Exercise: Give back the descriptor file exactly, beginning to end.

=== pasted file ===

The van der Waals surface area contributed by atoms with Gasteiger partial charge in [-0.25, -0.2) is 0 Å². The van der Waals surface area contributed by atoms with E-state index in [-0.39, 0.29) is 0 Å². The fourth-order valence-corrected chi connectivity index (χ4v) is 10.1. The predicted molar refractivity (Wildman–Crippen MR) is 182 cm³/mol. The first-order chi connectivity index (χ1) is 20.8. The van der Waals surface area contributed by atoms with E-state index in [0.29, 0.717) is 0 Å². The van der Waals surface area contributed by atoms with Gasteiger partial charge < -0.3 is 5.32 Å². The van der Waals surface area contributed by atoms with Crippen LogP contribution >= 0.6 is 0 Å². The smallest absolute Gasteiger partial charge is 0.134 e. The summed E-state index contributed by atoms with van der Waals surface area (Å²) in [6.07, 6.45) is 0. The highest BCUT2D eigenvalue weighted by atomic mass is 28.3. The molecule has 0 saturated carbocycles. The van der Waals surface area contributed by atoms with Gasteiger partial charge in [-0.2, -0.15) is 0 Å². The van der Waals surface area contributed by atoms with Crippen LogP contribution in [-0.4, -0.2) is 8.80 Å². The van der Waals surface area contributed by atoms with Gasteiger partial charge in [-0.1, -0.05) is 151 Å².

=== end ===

The van der Waals surface area contributed by atoms with Gasteiger partial charge in [-0.25, -0.2) is 0 Å². The van der Waals surface area contributed by atoms with E-state index in [-0.39, 0.29) is 0 Å². The fourth-order valence-corrected chi connectivity index (χ4v) is 10.1. The predicted molar refractivity (Wildman–Crippen MR) is 182 cm³/mol. The first-order chi connectivity index (χ1) is 20.8. The van der Waals surface area contributed by atoms with E-state index in [0.29, 0.717) is 0 Å². The van der Waals surface area contributed by atoms with Gasteiger partial charge < -0.3 is 5.32 Å². The van der Waals surface area contributed by atoms with Crippen LogP contribution >= 0.6 is 0 Å². The smallest absolute Gasteiger partial charge is 0.134 e. The summed E-state index contributed by atoms with van der Waals surface area (Å²) in [6.07, 6.45) is 0. The highest BCUT2D eigenvalue weighted by atomic mass is 28.3. The molecule has 0 saturated carbocycles. The van der Waals surface area contributed by atoms with Gasteiger partial charge in [-0.2, -0.15) is 0 Å². The van der Waals surface area contributed by atoms with Crippen LogP contribution in [-0.4, -0.2) is 8.80 Å². The van der Waals surface area contributed by atoms with Gasteiger partial charge in [-0.1, -0.05) is 151 Å².